However, eating too much of any one food is not the best choice for your health, and it’s important to be aware that even dark chocolate often has significant amounts of refined sugar added to it. 

At ZOE, we don’t believe in counting calories or cutting out foods, but when selecting your dark chocolate, it’s best to choose one with a high cocoa content and to eat it in moderation. 

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The percentage of cocoa in dark chocolate can vary wildly, and the less cocoa it contains, the more likely it is to have high levels of sugar and additives. 

Professor Tim Spector — scientific co-founder of ZOE and head of the twin research and genetic epidemiology department at King’s College London — recommends 70% dark chocolate as a good starting point.

“There’s no real consensus about what level of cocoa starts to be healthy,” says Prof. Spector. “But above 70% is where most people seem to draw the line.”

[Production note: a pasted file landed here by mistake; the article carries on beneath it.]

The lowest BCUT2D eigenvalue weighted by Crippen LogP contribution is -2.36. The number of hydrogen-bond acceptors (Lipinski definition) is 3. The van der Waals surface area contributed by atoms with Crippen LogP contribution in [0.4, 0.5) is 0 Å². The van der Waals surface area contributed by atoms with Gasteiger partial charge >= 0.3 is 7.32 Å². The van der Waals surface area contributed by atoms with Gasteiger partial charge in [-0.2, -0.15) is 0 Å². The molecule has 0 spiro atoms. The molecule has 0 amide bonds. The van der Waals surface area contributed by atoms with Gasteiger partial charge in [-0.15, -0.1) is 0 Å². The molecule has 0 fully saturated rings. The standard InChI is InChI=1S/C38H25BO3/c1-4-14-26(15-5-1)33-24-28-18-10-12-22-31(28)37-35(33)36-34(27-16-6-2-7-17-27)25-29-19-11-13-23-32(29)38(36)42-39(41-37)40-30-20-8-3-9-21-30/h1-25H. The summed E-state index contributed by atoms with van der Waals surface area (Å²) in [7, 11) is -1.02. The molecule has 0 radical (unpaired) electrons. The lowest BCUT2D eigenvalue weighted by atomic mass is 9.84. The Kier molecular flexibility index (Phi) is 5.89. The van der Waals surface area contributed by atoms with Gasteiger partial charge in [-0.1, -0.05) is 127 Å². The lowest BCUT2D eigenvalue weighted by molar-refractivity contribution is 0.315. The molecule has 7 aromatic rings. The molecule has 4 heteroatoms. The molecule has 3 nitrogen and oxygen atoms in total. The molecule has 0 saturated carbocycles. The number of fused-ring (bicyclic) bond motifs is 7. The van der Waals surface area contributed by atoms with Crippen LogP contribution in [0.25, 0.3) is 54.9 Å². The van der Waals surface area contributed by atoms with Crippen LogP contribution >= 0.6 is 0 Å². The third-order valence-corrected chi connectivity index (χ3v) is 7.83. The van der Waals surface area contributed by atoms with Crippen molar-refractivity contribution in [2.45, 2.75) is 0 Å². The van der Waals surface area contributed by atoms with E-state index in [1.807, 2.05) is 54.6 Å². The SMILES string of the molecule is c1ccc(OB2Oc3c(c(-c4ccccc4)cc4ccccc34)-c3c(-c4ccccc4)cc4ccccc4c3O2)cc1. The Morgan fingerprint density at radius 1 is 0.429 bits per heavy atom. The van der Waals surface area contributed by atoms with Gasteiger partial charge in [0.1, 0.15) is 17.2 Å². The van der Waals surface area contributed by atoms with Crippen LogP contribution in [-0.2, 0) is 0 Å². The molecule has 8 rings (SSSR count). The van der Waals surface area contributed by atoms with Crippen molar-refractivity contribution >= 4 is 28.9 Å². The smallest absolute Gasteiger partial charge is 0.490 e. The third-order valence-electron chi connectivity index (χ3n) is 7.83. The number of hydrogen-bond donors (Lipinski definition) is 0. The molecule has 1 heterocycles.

“The more cocoa you’ve got, the more fiber and polyphenols and more good stuff you’ve got in there. So you want to be getting up towards that high percentage if you can, particularly if you’re having chocolate on a regular basis.” — Prof. Tim Spector

If you currently love milk chocolate, you might want to slowly increase the percentage of cocoa in the chocolate you eat to help your taste buds adjust to the taste. 

One way of doing this is by combining dark chocolate with other foods, such as fruit. Our research shows that food combinations can be very useful.